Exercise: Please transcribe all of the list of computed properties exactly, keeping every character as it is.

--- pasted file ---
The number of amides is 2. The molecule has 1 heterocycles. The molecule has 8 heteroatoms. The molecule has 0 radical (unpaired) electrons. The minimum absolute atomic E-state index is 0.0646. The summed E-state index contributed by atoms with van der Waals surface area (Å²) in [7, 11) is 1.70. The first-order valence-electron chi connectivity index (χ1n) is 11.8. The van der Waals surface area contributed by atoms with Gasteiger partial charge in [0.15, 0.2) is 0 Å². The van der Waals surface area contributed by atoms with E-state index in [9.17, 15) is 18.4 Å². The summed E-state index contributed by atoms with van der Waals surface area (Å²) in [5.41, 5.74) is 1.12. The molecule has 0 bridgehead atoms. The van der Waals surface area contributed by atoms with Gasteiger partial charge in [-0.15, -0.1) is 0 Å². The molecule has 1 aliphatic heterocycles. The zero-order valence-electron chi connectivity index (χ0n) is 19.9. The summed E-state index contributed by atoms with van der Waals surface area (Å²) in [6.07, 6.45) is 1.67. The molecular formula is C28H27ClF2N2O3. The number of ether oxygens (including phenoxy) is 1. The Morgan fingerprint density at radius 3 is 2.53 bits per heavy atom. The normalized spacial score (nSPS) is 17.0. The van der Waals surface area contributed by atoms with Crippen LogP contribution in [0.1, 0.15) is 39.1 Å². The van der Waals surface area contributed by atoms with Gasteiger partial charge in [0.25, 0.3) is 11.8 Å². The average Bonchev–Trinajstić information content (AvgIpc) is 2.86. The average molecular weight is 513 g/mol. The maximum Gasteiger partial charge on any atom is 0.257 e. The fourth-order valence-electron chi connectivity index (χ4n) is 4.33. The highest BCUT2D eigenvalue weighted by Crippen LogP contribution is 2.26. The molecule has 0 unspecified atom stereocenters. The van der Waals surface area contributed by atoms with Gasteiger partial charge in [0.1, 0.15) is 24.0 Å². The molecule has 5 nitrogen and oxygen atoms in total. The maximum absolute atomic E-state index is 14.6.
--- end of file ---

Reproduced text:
The number of amides is 2. The molecule has 1 heterocycles. The molecule has 8 heteroatoms. The molecule has 0 radical (unpaired) electrons. The minimum absolute atomic E-state index is 0.0646. The summed E-state index contributed by atoms with van der Waals surface area (Å²) in [7, 11) is 1.70. The first-order valence-electron chi connectivity index (χ1n) is 11.8. The van der Waals surface area contributed by atoms with Gasteiger partial charge in [0.15, 0.2) is 0 Å². The van der Waals surface area contributed by atoms with E-state index in [9.17, 15) is 18.4 Å². The summed E-state index contributed by atoms with van der Waals surface area (Å²) in [5.41, 5.74) is 1.12. The molecule has 0 bridgehead atoms. The van der Waals surface area contributed by atoms with Gasteiger partial charge in [-0.15, -0.1) is 0 Å². The molecule has 1 aliphatic heterocycles. The zero-order valence-electron chi connectivity index (χ0n) is 19.9. The summed E-state index contributed by atoms with van der Waals surface area (Å²) in [6.07, 6.45) is 1.67. The molecular formula is C28H27ClF2N2O3. The number of ether oxygens (including phenoxy) is 1. The Morgan fingerprint density at radius 3 is 2.53 bits per heavy atom. The normalized spacial score (nSPS) is 17.0. The van der Waals surface area contributed by atoms with Crippen LogP contribution in [0.1, 0.15) is 39.1 Å². The van der Waals surface area contributed by atoms with Gasteiger partial charge in [0.25, 0.3) is 11.8 Å². The average Bonchev–Trinajstić information content (AvgIpc) is 2.86. The average molecular weight is 513 g/mol. The maximum Gasteiger partial charge on any atom is 0.257 e. The fourth-order valence-electron chi connectivity index (χ4n) is 4.33. The highest BCUT2D eigenvalue weighted by Crippen LogP contribution is 2.26. The molecule has 0 unspecified atom stereocenters. The van der Waals surface area contributed by atoms with Gasteiger partial charge in [0.1, 0.15) is 24.0 Å². The molecule has 5 nitrogen and oxygen atoms in total. The maximum absolute atomic E-state index is 14.6.